State of Hallucination
“With the second coming of shoegaze now in full swing,” quips Colin Brennan in a Consequence of Sound article discussing Freaks of Nurture, Austin-born Holy Wave’s latest album, “so many bands are being described as “dreamy” that you’d think critics are literally falling asleep at the wheel.”
Okay, ouch. Touché. But still, ouch. You could have even gone a step further with that shoegaze/car metaphor and made a Swervedriver joke. Seriously though, it would be a lot easier to think of new descriptors if so many of these fucking bands didn’t all sound the same. It’s not even limited to bands that actually influenced by shoegazers like Slowdive and My Bloody Valentine – it’s psychedelic pop in general. There’s Beach House, Beach Slang, Best Coast, Creepoid, A Place To Bury Strangers, Beech Creeps, Destroyer, who all produce something along the lines of dream pop with vastly varying degrees of grit and aggression.
Psychedelic sounds filtered through the lens of modern indie rock are certainly going to rely most heavily on the early, garage-ier days of the 1960’s movement, before it had wholly evolved away from the bustling sounds of surf rock – that’s what makes this particular genre revival feel refreshing. Artists like Kevin Parker of Tame Impala take the holistic “Strawberry Fields Forever” approach to psychedelia by shying away from what little theatrics and frills that genre has (like wild, meandering Grateful Dead guitar or the powerful, bluesy vocal delivery of Janis Joplin or Jim Morrison) and also having a voice that sounds impeccably like John Lennon’s. The end result often feels like a single, big soft acid trip as opposed to a hectic fever dream like Electric Ladyland.
So it is with Freaks of Nurture opener “She Put a Seed in My Ear.” The bleary psych pop operates at a predictable level of haziness, but still feels somewhat jaunty and lucid. A litany of other musical moments that seem like contradictions follow: With its over-the-top filtered vocals, “Wendy Go Round” is definitely cheesy, but still sounds kind of creepy and sinister, like if The Dead Weather pulled back the drapes shielding the summer light from bleeding into the foyer upholstery of their haunted mansion.
Holy Wave seem caught in the exact middle of the dream/psych pop spectrum. On one side is the idealized past: the barreling tom rhythms and unrelenting ride cymbal of surf rock, best represented by the cross between The Cramps and Pet Sounds periodically spewed forth by the misanthropic surfer dude behind Wavves. “You Should Lie” has all the trimmings, but the tune’s edge never quite sharpens to the satisfying point that Wavves so excels at giving us, despite the group’s convincing conjuration of an aquatic vortex of guitar and organ noise.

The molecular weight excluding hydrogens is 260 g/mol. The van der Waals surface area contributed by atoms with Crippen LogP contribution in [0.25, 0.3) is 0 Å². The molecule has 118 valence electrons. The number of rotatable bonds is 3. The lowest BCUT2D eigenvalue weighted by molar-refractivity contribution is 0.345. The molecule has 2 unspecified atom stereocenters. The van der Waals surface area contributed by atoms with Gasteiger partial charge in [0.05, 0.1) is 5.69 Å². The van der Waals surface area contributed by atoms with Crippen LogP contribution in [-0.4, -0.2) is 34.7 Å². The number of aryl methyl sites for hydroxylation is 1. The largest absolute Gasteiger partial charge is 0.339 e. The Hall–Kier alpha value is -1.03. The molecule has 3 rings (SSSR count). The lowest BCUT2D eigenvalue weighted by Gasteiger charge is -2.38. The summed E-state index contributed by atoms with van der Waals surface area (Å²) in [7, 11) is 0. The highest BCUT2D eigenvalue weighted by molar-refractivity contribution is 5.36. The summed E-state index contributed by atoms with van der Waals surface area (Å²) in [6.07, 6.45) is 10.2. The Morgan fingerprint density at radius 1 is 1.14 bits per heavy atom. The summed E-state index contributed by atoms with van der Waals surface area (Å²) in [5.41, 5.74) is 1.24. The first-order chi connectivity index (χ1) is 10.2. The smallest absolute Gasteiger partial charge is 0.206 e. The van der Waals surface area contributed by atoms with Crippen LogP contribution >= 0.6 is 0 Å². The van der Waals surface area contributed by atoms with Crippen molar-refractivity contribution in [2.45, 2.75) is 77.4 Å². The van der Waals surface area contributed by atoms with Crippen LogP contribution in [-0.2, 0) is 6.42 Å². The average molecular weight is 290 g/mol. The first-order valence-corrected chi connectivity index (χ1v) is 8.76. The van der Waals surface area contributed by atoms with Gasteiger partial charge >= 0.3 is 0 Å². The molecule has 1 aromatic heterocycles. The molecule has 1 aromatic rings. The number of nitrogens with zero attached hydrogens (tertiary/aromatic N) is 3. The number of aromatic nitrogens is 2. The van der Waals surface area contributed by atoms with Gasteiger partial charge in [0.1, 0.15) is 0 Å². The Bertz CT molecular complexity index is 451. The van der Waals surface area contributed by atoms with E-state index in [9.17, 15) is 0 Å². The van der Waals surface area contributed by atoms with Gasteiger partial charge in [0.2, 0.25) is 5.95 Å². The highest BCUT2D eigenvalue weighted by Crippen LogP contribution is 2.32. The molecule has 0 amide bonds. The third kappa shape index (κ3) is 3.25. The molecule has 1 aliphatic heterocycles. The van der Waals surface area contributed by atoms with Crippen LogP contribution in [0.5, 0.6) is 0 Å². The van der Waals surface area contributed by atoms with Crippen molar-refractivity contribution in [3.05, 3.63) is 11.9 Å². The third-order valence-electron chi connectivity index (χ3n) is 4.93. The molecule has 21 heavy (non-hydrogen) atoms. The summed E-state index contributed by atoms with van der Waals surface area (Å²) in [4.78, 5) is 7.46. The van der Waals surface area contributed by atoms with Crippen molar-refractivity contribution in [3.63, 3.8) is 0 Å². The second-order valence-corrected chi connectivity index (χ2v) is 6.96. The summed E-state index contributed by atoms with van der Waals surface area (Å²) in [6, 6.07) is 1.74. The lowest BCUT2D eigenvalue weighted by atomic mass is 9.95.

On the other side, in the condensed levels and thick, warm synthesizers of “Western Playland,” lies the glorious future. Still though, even during Holy Wave’s forward-thinking tracks, the Texans’ apple has fallen a bit closer to The Byrds’ tree in comparison with Parker’s innovative work. “Air Wolf” has some hard-driving, anthemic moments that have a bit of Born To Run-style magical (if a bit melodramatic) grandiosity to them. But even though Holy Wave’s songs are garage-y, there’s no grating electric texture or feedback that marked the sound of fellow Austinians 13th Floor Elevators or Electric Prunes. In fact, for most of the record it’s hard to tell the difference between synthesizers and washed out, chorus pedal-modulated guitar.
Going for a wholly niche appeal is usually a safe bet – there’s a built-in audience for any genre you can already name and attach characteristics to. But isn’t making an excellent copy of something that already exists kind of a hollow artistic victory? Can following a blueprint this closely really be that fulfilling? Its like, “Good job making a lo-fi black metal album, lord knows we need another magnum opus of blast beats that sounds like it was recorded on a phone.” “Congrats on your new mixtape and its severe hard-on for early 90’s g-funk production. That’s always a fresh new sound, can never have enough of that.” Holy Waves does one thing very, very well for forty minutes. Maybe that’s all we should ask for.